Oh yeah, I knew that we were having rockets, and Sputnik happened, and Gagarin, and Alexei Leonov, but wow we just walked on the moon. For me it was that. I read science fiction. I was reading Arthur C. Clarke, Robert Heinlein, Ray Bradbury, and Edgar Rice Burroughs, and watched Star Trek and even Lost in Space. I’d watched 2001 A Space Odyssey, and listens to Bowie’s Space Oddity, and all of that was this sort of building wave of awareness of something that was happening that was interesting to me. I had a big picture on my on wall that came from National Geographic of what we knew about the moon. Then on July 20th, 1969, it’s like when you spin the dial on a microscope and you can sort of see everything, but suddenly, wow it comes into this sharp focus and you suddenly recognize what’s in front of you.
“Sometimes you don’t notice the mound of history has built up underneath you. But then maybe something seminal happens.”
So very much based on the past it all came clear to me at this is what I want to do. When I went outside afterwards and looked up at the moon. That’s really when it rang home for me. This what I want to do. There are people walking on the moon and that they’re not walking there because it was bound to happen, they’re not walking there because they had to, they are there because they just barely could.
It was immensely invitational at the time, but the key of course was what do you do with life’s invitations? I decided that day to start turning myself into an astronaut, which is a whole different process than wishing. I said okay, how do I do this? What changes do I make? And I just used this as a guideline for the rest of my life. When I try to make the small daily decisions, I use that as kind of the end game. If everything goes great, that’s where I want to be, so what do I do today? What do I do tonight? What do I do this weekend?
It occurred to me later that your life is not the big grandiose decisions. Your life is the answer to the question of what do I do next? Your life is the accumulation of that answer. Your choice, what you choose to do next defines who you’re going to be, defines what skills you have. And it really does define your life. Fortunately I choose something that really suited me, opportunity arose, I was lucky, I worked hard at it, and I’ve had some magnificent experiences as a result.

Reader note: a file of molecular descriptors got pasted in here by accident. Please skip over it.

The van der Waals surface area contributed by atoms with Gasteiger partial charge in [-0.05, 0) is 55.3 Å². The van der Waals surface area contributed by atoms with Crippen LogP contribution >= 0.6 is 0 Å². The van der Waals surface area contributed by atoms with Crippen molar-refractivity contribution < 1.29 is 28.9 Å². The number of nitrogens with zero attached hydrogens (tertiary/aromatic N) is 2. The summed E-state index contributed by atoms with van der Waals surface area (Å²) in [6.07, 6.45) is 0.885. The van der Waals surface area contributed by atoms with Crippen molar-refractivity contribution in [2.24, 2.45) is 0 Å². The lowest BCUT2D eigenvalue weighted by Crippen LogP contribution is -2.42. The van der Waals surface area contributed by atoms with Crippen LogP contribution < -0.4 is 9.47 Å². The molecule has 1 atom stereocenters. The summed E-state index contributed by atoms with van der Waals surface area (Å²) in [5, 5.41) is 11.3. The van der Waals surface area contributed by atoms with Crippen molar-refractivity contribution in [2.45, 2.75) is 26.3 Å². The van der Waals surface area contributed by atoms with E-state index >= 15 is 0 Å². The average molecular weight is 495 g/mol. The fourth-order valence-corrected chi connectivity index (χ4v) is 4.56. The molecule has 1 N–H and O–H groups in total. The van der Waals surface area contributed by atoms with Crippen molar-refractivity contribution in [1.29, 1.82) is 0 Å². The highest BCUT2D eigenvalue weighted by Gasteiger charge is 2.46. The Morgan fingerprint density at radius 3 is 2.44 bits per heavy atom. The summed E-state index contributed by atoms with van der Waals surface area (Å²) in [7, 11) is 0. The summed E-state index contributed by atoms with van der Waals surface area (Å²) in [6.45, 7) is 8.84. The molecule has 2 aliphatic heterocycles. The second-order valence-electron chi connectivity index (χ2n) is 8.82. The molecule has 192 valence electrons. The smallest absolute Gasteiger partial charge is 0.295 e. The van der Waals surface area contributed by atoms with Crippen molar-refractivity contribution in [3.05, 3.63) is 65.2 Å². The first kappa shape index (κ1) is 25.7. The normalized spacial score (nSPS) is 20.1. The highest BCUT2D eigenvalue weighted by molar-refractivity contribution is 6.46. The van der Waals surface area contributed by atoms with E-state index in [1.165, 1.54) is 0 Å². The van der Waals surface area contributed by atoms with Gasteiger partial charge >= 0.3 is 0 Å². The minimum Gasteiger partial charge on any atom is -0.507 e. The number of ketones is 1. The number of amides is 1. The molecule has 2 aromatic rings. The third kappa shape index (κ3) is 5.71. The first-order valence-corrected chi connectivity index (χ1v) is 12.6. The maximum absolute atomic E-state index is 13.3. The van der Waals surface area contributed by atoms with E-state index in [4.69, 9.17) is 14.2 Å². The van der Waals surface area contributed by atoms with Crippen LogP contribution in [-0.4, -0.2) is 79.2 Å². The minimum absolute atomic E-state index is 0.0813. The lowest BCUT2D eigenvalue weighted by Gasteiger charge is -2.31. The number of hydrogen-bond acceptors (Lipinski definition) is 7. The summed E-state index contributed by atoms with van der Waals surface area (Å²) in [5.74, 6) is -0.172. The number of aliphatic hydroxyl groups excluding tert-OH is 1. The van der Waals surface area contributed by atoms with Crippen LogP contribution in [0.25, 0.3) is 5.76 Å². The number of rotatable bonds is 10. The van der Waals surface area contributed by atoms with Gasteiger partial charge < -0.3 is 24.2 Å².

Earning your seat in space gives you a unique, special perspective. How has your rare view of our planet shaped your thinking about innovating to making a world of 11 billion people (projected by 2100) a more humane and sustainable one?
We’ve been riding the crest of an accelerating wave driven by enabling technology for a couple of hundred years. It has had incredibly good consequences. The world have never fed as many people as it does today; we have never had this standard of living on average for as many people we do today; literacy over that past 50 years is a good measure of that, with over 80% of the world having an incredible opening of opportunity. But we’ve built it in an accelerating phase and not a sustained phase and anything that’s done under acceleration is temporary. So how do we turn this into something sustainable?
“I decided that day to start turning myself into an astronaut, which is a whole different process than wishing.”
We didn’t get to where we are by being lackadaisical or unimaginative or hesitant. We got here by being driven and restless and hungry about ideas, and we tried to build structures that allowed the brightest among us to solve problems in new ways. Go to Silicon Valley, or go to The Perimeter Institute, or go to UBC and TRIUMF, or walk over to General Fusion – we’ve set up a structure that allows people to take thought and invention to a level that’s never been seen before.
Not everyone is scrambling for their next meal, not everyone is a hunter-gatherer or a farmer. And so we’ve built an amazing structure but it’s unsustainable. And it’s built largely in the past 150 years on the back of burning fossil fuels. We need a better solution.
So every advanced society reins in their population growth, and the accelerated rate of the integration of technology into both India and into China is phenomenal. It’s unprecedented. This isn’t a slow historic change from agrarian to technological with not many outside influences, with people slowly moving into the cities. This is very different. This is fast. You can draw models based on statistics that will predict anything. I’d be very surprised if we went to 11 billion.
I’m not even sure we will, because of the self-imposed limits of the climate. The way we’re changing the way we feed people, the way we house them and clothe them is so energy wasteful and so polluting that I don’t think the planet is going to allow us to grow at that rate. I think it’s the less developed economies and the more fragile environmental parts of the world that are really going to be the canaries in the coal mine that are going to drive that decision-making.
I think it’s a slowly self-balancing system but we have to find alternate energy sources to fossil fuels. We need to continue to educate people to make informed decisions and more than anything we need to raise the standard of living for as many people as possible and make it sustainable.
You know, the best basketball player in the world has probably never held a basketball in their hands; the brightest mind in the world could be out somewhere digging for potatoes, because that’s the only opportunity they’ve ever been given.
If we truly want our species to thrive, we have to free up the natural talents that exist amongst our species to push themselves to the limit of capability. We’ve done that in part of our society but not throughout. To me, that’s got to be the objective: to raise the standard of living for as many people as possible, but make it sustainable. We need this particular wave to crash as gently as possible to get to some sort of steady sea that allows that to happen.